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China accelerates nuclear weapons expansion, seeks 1,000 warheads or more, Pentagon says

Chinese policemen and military officers gather at a ceremony to mark Martyr's Day at Tiananmen Square in Beijing on Sept. 30. (Andy Wong/AP)

China is rapidly expanding its nuclear arsenal, with likely intentions of possessing at least 1,000 warheads by 2030, according to a new Pentagon report prepared for Congress.

The Defense Department’s annual China military power report states that the “accelerating pace” of Beijing’s nuclear expansion may enable the communist nation to have “up to 700 deliverable nuclear warheads by 2027,” with aspirations for at least 1,000 by 2030. The finding exceeds the Defense Department’s projections in the same report a year ago, when the Pentagon said that China’s stockpile was “in the low-200s” and likely to “at least double in size.”

“They appear to have decided to go in kind of a different direction in terms of expanding their nuclear force in terms of size,” said a senior U.S. defense official, speaking on the condition of anonymity to preview the report under terms set by the Pentagon. “Whereas before I would have said that they were gradually increasing the size … now they seem to be trying to take that up to a different level.”

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The official said that the increase alone will leave China short of parity with the United States, which has about 3,750 nuclear warheads. Coupled with other Chinese actions, however, it is still a cause for concern, he added.

The report was released Wednesday after a tense year in which China continued to modernize and expand the People’s Liberation Army while Chinese and U.S. officials held unusual conversations aimed at avoiding bloodshed. The document is required by Congress and meant to serve as a baseline assessment of China’s advancements.

Among the details captured in the report are conversations that senior defense officials, including the Pentagon’s top general, had with Chinese officials in 2020, as Beijing became increasingly anxious that the Trump administration might launch an attack. Gen. Mark A. Milley, chairman of the Joint Chiefs of Staff, twice called his Chinese counterpart, Gen. Li Zuocheng, and assured him that President Donald Trump had no intentions of doing so.

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Milley’s calls were first reported in September in the book “Peril,” by Washington Post journalists Bob Woodward and Robert Costa, sparking criticism among Republicans that Milley was undermining Trump. Milley later told the Senate Armed Services Committee that the calls were coordinated with Trump’s defense secretary, Mark T. Esper, and other senior U.S. officials.

The new China power report corroborates Milley’s account and says that Trump’s deputy assistant secretary of defense for China, Chad Sbragia, also made calls to China at the direction of Esper. Sbragia’s involvement was previously reported by CNN.

“These events highlighted the potential for misunderstanding and miscalculation, and underscored the importance of effective and timely communication,” the report said.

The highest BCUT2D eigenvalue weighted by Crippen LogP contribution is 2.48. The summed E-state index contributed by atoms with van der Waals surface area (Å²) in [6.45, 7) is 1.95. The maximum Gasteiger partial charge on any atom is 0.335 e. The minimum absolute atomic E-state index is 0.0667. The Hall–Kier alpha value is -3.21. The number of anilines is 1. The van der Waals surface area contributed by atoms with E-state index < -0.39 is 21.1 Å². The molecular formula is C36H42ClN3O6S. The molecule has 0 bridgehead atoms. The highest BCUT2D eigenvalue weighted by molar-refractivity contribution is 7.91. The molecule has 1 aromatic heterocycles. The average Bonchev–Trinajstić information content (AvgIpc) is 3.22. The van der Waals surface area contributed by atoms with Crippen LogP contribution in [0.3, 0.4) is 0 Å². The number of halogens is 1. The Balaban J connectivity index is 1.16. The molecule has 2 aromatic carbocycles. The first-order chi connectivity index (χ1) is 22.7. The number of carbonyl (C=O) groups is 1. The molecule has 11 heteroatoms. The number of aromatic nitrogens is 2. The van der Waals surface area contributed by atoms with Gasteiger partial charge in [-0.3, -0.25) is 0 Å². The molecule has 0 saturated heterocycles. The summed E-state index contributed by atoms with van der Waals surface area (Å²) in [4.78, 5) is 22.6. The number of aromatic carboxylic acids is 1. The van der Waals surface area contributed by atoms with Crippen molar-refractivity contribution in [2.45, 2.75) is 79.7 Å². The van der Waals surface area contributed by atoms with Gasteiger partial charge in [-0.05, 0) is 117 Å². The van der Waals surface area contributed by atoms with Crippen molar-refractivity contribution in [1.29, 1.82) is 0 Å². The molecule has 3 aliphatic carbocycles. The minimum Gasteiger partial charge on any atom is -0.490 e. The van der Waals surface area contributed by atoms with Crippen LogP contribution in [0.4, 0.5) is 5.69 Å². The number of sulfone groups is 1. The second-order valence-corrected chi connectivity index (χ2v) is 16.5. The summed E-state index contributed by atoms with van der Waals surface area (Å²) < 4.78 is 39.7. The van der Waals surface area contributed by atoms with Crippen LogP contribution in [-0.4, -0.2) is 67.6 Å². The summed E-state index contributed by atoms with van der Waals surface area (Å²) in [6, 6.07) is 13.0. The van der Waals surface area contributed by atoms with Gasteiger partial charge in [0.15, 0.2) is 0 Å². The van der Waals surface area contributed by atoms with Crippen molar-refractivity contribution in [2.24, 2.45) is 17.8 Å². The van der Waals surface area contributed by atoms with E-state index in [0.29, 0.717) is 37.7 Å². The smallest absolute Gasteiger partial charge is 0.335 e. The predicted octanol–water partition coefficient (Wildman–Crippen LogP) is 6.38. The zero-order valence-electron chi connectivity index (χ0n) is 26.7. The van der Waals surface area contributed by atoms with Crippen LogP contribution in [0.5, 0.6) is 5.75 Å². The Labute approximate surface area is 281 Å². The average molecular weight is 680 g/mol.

The rapid modernization of the Chinese military is seen in Beijing as “an indispensable element” of the Chinese Communist Party’s strategy, and is unlikely to be a “momentary endeavor that may fade over time in importance,” Pentagon officials wrote.

China continues to strengthen its ability to fight and win wars against a “strong enemy,” the report said, adding that the term is “likely a euphemism for the United States.” Beijing is building at least three missile fields, which cumulatively will house hundreds of new silos for intercontinental ballistic missiles, the Pentagon added.

China already has established a military base in Djibouti, on the Horn of Africa. To support its goals, it wants to build more facilities overseas and is considering more than a dozen countries that include Cambodia, Pakistan and Angola, the Pentagon said. Such a network could interfere with U.S. military operations and support offensive operations against the United States, defense officials wrote.

In Taiwan war game, few good options for U.S. to deter China

The report also highlights China’s continued pressure on Taiwan, which considers itself an independent nation while Beijing claims it as part of Chinese territory. China’s continued military modernization “would provide Beijing with more credible military options in a Taiwan contingency,” Pentagon officials wrote.

Milley said on Wednesday that it is “not likely” that China will attempt to invade Taiwan within the next two years. But China is clearly building military capability for a future operation, the general said.

“We’re witnessing one of the largest shifts in global, geostrategic power that the world has witnessed,” Milley said, speaking during anational security conference in D.C.

The United States has sought to counter China’s military expansion in part by building a more extensive network of partners and allies in the region. The efforts include deeper engagement with India and Australia, the latter of which the Biden administration recently agreed to share its nuclear submarine technology. The United States had previously shared such information only with Britain.

Correction: A previous version of this story misidentified where Gen. Mark A. Milley made his remarks about China’s military power. He spoke Wednesday in Washington, D.C.